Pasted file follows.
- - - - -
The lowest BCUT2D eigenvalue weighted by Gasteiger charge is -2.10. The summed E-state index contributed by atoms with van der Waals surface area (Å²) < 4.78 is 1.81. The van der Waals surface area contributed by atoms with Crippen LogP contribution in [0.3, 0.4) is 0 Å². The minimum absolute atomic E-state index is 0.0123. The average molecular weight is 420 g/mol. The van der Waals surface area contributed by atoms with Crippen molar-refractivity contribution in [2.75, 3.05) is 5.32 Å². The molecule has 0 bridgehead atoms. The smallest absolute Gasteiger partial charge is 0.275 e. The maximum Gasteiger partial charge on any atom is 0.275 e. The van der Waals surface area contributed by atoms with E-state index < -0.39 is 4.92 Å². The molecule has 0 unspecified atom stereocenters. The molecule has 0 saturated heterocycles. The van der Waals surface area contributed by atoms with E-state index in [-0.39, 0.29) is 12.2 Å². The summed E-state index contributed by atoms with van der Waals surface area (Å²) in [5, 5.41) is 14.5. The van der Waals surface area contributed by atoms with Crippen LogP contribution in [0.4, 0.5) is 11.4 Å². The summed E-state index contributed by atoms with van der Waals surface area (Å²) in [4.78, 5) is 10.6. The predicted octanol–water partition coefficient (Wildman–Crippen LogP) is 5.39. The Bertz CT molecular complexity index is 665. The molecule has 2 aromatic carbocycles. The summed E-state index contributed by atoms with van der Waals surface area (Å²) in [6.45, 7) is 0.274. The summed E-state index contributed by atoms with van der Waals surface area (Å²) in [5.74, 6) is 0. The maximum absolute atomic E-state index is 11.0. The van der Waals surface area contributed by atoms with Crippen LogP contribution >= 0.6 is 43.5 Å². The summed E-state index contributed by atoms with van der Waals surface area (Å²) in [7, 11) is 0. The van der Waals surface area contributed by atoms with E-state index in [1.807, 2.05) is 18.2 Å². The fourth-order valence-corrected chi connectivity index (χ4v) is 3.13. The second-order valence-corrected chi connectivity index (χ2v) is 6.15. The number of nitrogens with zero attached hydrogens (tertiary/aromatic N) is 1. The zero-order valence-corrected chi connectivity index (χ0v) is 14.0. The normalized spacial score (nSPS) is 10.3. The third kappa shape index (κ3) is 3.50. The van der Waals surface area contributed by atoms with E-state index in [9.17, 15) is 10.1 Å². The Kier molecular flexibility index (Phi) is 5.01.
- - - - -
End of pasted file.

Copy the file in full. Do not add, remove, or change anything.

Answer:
The lowest BCUT2D eigenvalue weighted by Gasteiger charge is -2.10. The summed E-state index contributed by atoms with van der Waals surface area (Å²) < 4.78 is 1.81. The van der Waals surface area contributed by atoms with Crippen LogP contribution in [0.3, 0.4) is 0 Å². The minimum absolute atomic E-state index is 0.0123. The average molecular weight is 420 g/mol. The van der Waals surface area contributed by atoms with Crippen molar-refractivity contribution in [2.75, 3.05) is 5.32 Å². The molecule has 0 bridgehead atoms. The smallest absolute Gasteiger partial charge is 0.275 e. The maximum Gasteiger partial charge on any atom is 0.275 e. The van der Waals surface area contributed by atoms with E-state index < -0.39 is 4.92 Å². The molecule has 0 unspecified atom stereocenters. The molecule has 0 saturated heterocycles. The van der Waals surface area contributed by atoms with E-state index in [-0.39, 0.29) is 12.2 Å². The summed E-state index contributed by atoms with van der Waals surface area (Å²) in [5, 5.41) is 14.5. The van der Waals surface area contributed by atoms with Crippen LogP contribution in [0.4, 0.5) is 11.4 Å². The summed E-state index contributed by atoms with van der Waals surface area (Å²) in [4.78, 5) is 10.6. The predicted octanol–water partition coefficient (Wildman–Crippen LogP) is 5.39. The Bertz CT molecular complexity index is 665. The molecule has 2 aromatic carbocycles. The summed E-state index contributed by atoms with van der Waals surface area (Å²) in [6.45, 7) is 0.274. The summed E-state index contributed by atoms with van der Waals surface area (Å²) in [5.74, 6) is 0. The maximum absolute atomic E-state index is 11.0. The van der Waals surface area contributed by atoms with Crippen LogP contribution >= 0.6 is 43.5 Å². The summed E-state index contributed by atoms with van der Waals surface area (Å²) in [7, 11) is 0. The van der Waals surface area contributed by atoms with E-state index in [1.807, 2.05) is 18.2 Å². The fourth-order valence-corrected chi connectivity index (χ4v) is 3.13. The second-order valence-corrected chi connectivity index (χ2v) is 6.15. The number of nitrogens with zero attached hydrogens (tertiary/aromatic N) is 1. The zero-order valence-corrected chi connectivity index (χ0v) is 14.0. The normalized spacial score (nSPS) is 10.3. The third kappa shape index (κ3) is 3.50. The van der Waals surface area contributed by atoms with E-state index in [9.17, 15) is 10.1 Å². The Kier molecular flexibility index (Phi) is 5.01.